Breaking from the past
India and US opt for a new relationship
by H.K. Dua
Nations like individuals cannot afford to remain prisoners of the mantras that have outlived their utility. The world has been changing fast over the years. The ability of a nation to adjust its policy to the changes and make the best of the opportunities thrown up will determine its place in the world.
For decades, India has remained stuck with the economic policies that were no longer of use and sluggish enough to move at the Hindu growth rate of 2 or 3 per cent. In the 1990s, Dr Manmohan Singh launched economic reforms and, despite odds and a late start, the nation is now growing at 8 per cent and is aiming at 10 per cent growth. The economic reforms had become necessary not only to catch up with China – which had discarded some of its dogmas – but also to fight poverty and unemployment and much else India has been burdened with.
The latest nuclear deal the Manmohan Singh government has signed with the United States also marks a major departure from some of the shibboleths that were keeping India’s foreign policy caught in a groove. The nuclear deal is bound to be a subject of animated discussion and analysis in most capitals of the world. This is mainly because it has in a way stirred up the global scene and the “balance of power” which, despite the odium the term enjoys, characterises stability in the world order and certainly in Asia.
Dr Manmohan Singh since July 18 last year, when he signed the Nuclear Cooperation Agreement with President George W. Bush in Washington, has been stressing that the nuclear deal with the US is essentially aimed at ensuring fuel supplies for the nuclear power reactors to boost the economy of India of the 21st century. He may not be going to town about these, but he is not unaware of the widespread ramifications the deal is going to have for India’s foreign policy and what kind of place India has to have in the emerging world order. Besides ensuring fuel and technology supplies, it may throw up more options for India in dealing with other countries, particularly in Asia.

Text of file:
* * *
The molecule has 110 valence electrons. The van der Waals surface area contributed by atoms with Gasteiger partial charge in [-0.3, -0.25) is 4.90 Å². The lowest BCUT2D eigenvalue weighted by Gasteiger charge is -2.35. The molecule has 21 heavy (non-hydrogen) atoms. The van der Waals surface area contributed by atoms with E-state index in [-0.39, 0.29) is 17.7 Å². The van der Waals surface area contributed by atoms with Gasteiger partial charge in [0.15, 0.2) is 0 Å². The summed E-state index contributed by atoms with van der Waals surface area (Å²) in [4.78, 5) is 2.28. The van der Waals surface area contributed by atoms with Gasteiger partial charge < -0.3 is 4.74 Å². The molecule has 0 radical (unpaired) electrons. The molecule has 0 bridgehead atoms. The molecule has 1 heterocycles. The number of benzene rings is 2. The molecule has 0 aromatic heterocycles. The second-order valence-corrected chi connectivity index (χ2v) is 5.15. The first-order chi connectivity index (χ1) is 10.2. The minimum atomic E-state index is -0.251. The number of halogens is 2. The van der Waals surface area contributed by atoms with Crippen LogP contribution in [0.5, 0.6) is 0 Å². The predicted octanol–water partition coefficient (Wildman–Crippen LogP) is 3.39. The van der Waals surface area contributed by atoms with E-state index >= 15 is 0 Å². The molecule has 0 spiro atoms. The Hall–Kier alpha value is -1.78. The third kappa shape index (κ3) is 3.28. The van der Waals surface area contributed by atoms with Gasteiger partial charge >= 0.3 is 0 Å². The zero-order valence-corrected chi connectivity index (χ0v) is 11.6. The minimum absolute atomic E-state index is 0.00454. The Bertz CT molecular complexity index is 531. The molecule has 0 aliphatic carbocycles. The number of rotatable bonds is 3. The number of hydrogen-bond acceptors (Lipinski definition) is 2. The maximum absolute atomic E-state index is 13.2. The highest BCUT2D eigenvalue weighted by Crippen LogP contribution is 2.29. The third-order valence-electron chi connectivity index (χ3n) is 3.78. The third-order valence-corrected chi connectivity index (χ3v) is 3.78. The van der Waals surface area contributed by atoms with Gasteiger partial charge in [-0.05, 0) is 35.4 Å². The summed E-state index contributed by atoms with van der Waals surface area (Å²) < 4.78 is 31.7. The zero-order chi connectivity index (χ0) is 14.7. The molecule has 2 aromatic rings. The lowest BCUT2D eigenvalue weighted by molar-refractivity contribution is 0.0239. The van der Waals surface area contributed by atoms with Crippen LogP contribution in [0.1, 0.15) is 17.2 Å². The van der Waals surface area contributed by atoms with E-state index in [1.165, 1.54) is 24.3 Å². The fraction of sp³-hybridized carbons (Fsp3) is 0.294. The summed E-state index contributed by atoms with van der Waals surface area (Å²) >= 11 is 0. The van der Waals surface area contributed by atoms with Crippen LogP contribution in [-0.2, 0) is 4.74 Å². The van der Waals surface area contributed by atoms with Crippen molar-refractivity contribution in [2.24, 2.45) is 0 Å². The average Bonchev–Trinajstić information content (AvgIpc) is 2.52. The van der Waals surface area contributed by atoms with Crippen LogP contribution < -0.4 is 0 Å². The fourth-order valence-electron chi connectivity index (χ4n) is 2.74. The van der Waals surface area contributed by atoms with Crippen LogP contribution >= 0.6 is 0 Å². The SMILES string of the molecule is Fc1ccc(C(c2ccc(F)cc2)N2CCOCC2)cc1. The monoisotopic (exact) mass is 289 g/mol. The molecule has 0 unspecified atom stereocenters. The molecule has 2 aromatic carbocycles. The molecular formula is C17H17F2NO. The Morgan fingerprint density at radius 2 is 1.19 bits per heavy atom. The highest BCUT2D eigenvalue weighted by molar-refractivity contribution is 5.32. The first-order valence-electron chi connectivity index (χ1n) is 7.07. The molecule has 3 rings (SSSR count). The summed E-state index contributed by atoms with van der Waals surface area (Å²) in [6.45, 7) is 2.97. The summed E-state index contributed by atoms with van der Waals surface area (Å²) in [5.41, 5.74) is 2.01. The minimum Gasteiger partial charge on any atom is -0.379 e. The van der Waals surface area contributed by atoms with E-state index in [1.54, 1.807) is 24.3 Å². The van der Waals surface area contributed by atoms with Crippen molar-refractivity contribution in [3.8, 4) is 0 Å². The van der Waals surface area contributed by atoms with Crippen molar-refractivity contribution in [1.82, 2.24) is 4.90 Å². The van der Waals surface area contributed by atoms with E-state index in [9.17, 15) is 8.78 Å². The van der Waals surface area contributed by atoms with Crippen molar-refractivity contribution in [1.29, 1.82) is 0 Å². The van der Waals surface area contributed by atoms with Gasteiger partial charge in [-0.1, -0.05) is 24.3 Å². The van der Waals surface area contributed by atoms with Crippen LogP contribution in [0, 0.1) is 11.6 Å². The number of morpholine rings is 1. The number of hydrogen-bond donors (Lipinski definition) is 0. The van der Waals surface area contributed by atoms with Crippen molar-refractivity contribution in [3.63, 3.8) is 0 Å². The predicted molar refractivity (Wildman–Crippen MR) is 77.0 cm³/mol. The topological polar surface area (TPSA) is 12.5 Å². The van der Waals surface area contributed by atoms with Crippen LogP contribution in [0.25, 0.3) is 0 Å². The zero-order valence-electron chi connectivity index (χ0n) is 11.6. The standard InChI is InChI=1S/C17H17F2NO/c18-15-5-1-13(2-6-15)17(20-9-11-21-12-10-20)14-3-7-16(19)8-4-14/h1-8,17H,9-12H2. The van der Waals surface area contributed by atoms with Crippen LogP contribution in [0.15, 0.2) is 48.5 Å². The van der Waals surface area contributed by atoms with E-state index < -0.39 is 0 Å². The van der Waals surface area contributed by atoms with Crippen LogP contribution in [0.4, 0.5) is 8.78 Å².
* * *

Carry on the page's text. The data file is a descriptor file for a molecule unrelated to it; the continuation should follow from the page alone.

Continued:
Even if it is not stated specifically, the India-US nuclear deal amounts to the recognition of India by the United States as a nuclear weapon state. This is clearly implied in the clause in the deal which stipulates that eight out of the 22 Indian reactors will be kept on the military list not open to international safeguards. This means India’s capacity to make nuclear weapons has not been capped as demanded by many in the US Congress.
Although full details will be available when the Prime Minister makes a statement in Parliament later this week, the deal provides for India going in for more nuclear reactors and it will be for India to decide which nuclear reactor has to be in the civilian list to produce only energy and which reactor on the military list to produce the stuff needed for nuclear weapons.
As expected, the US negotiators made some direct or indirect efforts to limit the size of the nuclear deterrent at the existing level, but India made it very clear that it would neither disclose the size of its nuclear arsenal, nor its plans for developing more nuclear weapons.
At a very early stage of the talks, the Indian negotiators made it clear that while India was keen to go ahead with the deal to acquire access to fuel and technology from abroad, it would in no way curtail the existing strategic nuclear deterrent and, if necessary, its future growth.
The language was plain: India will retain the right to determine the size of nuclear deterrent according to the threat perception at a particular time. In other words, India alone will decide how many nuclear warheads it should have and that it would brook no international constraints on this account.